Disclaimer: Full analysis and writing of this post was conducted by Jeff Rothe, Pam Ann Marketing’s Senior PPC Strategist.
On February 19, 2016, Google released an update that changed the way Google ads, (AdWords) are displayed in Google search. Google has a habit of recurring changes or adaptations to paid search, so this came as no surprise. Google claims this recent update was to create a better user experience. We’re skeptical.
Historically, Google ads had real estate on the top of the page and the right sidebar column, with some lower ranking ads showing on the bottom of the page as well, but this new update completely removes the sidebar ads in favor of an extra ad in the top results.
The old “top three” ad positions were always the most desirable, but ranking below position 3.0 on the first page was still justified because of the sidebar ads. Where there used to be almost a dozen available ad positions on the first page, there are now up to four available slots above organic results, with up to three additional ads showing below organic rankings.
With the top four ads now dominating the majority of visibility in Google search, advertisers ranking at the bottom of search results are missing out on prime search real estate. Due to fewer first page available ad positions, we hypothesized that higher competition for top page ad positions would result in an overall increase in click costs. Over the past few months, our PPC (pay-per-click) department put this theory to the test with many of our own accounts.
What did we find? Well, not much. We evaluated a blend of accounts including nationwide and local, and included accounts at multiple different ad spend levels. Results are shown below.
Account 1: Small business coach offering online coaching services to a nationwide audience.
CPC (cost-per-click) peaked at $8.07 in January, but has since decreased every month and is now at an all-time low of $4.85/click. Average ad position has remained constant since November with no significant fluctuations. These results make sense. Google’s algorithm rewards a higher CTR (click-through-rate) with better ad positions and lower click costs. By filtering out waste and refining the account, the avg. CPC has decreased and average ad position remains unchanged.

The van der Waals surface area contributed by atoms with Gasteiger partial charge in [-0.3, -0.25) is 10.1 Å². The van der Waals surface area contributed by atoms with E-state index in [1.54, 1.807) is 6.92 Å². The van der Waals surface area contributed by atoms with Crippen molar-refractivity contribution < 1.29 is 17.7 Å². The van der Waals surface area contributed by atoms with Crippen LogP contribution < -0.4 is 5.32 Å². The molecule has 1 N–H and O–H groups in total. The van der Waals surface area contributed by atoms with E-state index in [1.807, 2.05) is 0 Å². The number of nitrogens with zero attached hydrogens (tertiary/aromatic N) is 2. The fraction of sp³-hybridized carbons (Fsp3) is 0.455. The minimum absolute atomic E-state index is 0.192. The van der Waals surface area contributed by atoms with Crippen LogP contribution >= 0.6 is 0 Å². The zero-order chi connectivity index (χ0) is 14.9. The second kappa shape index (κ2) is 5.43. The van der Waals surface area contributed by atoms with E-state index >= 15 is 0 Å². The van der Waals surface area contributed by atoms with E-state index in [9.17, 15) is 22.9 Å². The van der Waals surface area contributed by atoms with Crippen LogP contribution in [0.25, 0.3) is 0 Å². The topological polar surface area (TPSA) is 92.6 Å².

Account 2: Local New Jersey B2C.
Since November, no significant change. CPC has decreased slightly, but CTR fluctuates and average ad position is about the same. We have been managing and optimizing this account for some time, so consistent month over month performance is to be expected.
Account 3: Nationwide e-commerce in an extremely niche market.
CPC went up. A lot. Yet average ad position stayed the same. Maybe we finally have our first example of higher CPC’s? Not so fast.
Notice the extreme changes in click volume through the beginning of 2016. January had the fewest amount of clicks by a large margin because it is their slowest seasonal month, and traffic has been increasing steadily ever since. This is a seasonal account that is getting into its peak season, which explains the higher volume of impressions and clicks. Our experts predict click costs increase this time of year because of more aggressive market competition, not Google’s update.
Account 4: Local New Jersey Service Business.
What an enigma. Our team took over this account mid-February as evidenced by the massive change in monthly impressions and CTR. In six short months, the average CPC has increased a full dollar, which correlates with an avg. ad position increase of 1.2 spots. We re-built a substantial amount of content and applied strict keyword filters to eliminate all the impression waste. This strategy did achieve an 884% increase in CTR from February to March, but also created a sizeable increase in CPC. In this one instance (and without more data), it’s very difficult to determine if Google’s update has much to do with the increased CPC. From our perspective, it mostly looks like we are just paying for better ad position. If CTR continues to increase, we could even see either a decrease in CPC or higher ad rankings over the next few months.
Account 5: East coast e-commerce selling both B2B and B2C.
We launched this account in December of 2015 with good CTR, average ad position, and a $2.64 benchmark CPC. Since then, all metrics have improved. April’s MTD performance is notable because CTR increased, but CPC and ad position have admittedly decreased. However, these are minor changes and it wouldn’t be valid to draw final conclusions partially through the month. A 10.74% CTR is exceptionally good, and Google’s ranking algorithm is highly likely to continue showing these ads in the top positions for this reason.
After five account examples, what can we conclude? Still not much. Google’s AdWords update does not appear to be having any statistically significant impact on our accounts. Despite fewer available ad positions on the first page, some of our accounts are actually pacing to have a lower month over month CPC. Maybe Google’s update really was designed with better user experience in mind. Maybe our PPC department rocks. Only time and more data will truly tell. Till then, happy bidding!
PS: Our PPC department rocks.